In a mixed zone with myself and two other Canadian scribes in Prague he was very upset before excusing himself after about two minutes. He ended up in hospital that night where he stayed for two days before being sent home after having suffered a mental breakdown, leaving assistant coach Mike Babcock to take over and coach the team to a gold medal.
It was explained that he’d never been to Europe before, couldn’t sleep and combined with coaching Canada on the big ice in a foreign environment, was overwhelmed by the stress.
“It was stress, but it was job-to-job stress,” he said in a one-on-one interview with Sun Media, agreeing to speak to a subject he’s avoided speaking to before.
from Steve Simmons of the Toronto Sun,
• Ron Wilson took the blame for all the San Jose playoff collapses of the past. So who gets blamed now? And Wilson didn’t have Dan Boyle and Rob Blake on his defence.
• Nobody mentions Randy Carlyle among the better coaches in hockey, but they should. He might be the best bench coach in the game.
• The starting Olympic goaltenders should be: Roberto Luongo, Canada; Henrik Lundqvist, Sweden; Evgeni Nabokov, Russia; Niklas Backstrom or Miikka Kiprusoff, Finland; Tim Thomas, Ryan Miller or Rick DiPietro, USA, Tomas Vokoun, Czech Republic: Can’t wait for Vancouver.
• I worry about Jaromir Jagr. He says if he doesn’t play in Russia next season, he wants to play in Edmonton. I think he is badly in need of a travel agent or a therapist.
more hockey notes plus a look at Kyle Wellwood…
from Michael Grange of the Globe and Mail,
There’s a party going on outside the Windsor Spitfires’ crisp new arena, with music and beer and chants of “Go Spits Go.”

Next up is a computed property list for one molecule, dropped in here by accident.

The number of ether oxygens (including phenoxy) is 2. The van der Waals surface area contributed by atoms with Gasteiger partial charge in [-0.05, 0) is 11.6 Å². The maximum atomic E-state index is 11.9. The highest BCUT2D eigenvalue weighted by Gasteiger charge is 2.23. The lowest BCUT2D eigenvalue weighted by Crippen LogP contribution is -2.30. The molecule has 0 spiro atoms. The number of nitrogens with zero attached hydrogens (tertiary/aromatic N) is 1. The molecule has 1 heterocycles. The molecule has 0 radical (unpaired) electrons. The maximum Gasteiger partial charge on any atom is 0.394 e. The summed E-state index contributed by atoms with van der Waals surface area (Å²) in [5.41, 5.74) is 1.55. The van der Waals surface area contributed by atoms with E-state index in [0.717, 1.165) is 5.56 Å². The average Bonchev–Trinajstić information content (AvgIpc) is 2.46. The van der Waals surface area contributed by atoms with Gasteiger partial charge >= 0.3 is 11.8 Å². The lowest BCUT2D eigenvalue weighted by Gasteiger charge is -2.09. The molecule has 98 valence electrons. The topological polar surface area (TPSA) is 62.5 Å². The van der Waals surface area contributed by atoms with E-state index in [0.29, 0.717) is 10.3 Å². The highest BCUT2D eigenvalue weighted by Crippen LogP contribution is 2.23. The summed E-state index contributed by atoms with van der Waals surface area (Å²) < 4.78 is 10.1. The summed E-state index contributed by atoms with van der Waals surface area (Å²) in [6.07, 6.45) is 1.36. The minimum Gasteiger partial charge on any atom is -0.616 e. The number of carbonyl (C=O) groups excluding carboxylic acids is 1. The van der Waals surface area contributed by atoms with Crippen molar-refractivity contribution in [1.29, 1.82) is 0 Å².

The celebration carries on inside. The Spitfires are in the Ontario Hockey League final, on a roll that has them favoured to reach the Memorial Cup for the first time in 21 years, and for three periods of hockey at least, life is good in Windsor.
Afterward, not so much.
“People have a lot on their minds right now,” says Rick Young, whose son Harry is the Spitfires’ captain, a rugged defenceman playing major junior in his hometown. “People are worried about their jobs, about their pensions. You go to a Spitfires game or you talk about hockey, and it’s a relief.”
from Steve Gorten of the Sun-Sentinel,
Richard Zednik will not play for the Florida Panthers or any other NHL team next season.
Zednik, 33, has signed a two-year contract with Russian Superleague team Lokomotiv Yaroslavl, the team reported on its Web Site on Thursday. An NHL source confirmed the report.
from Alan Adams of CBC,
Canada’s Scottie Upshall now knows first-hand that Europe and the NHL deal differently with hits to the head.
Upshall was handed a five-minute major and match penalty in the second period of Sunday’s game against Hungary at the world championship when he collided at centre ice with Andras Beck, who broke his collarbone on the play.
The referee ruled that Upshall’s actions constituted a hit to the head and assessed the match penalty, which includes an automatic one-game suspension. Upshall could have faced further discipline but international officials reviewed the incident and were satisfied with the one-game suspension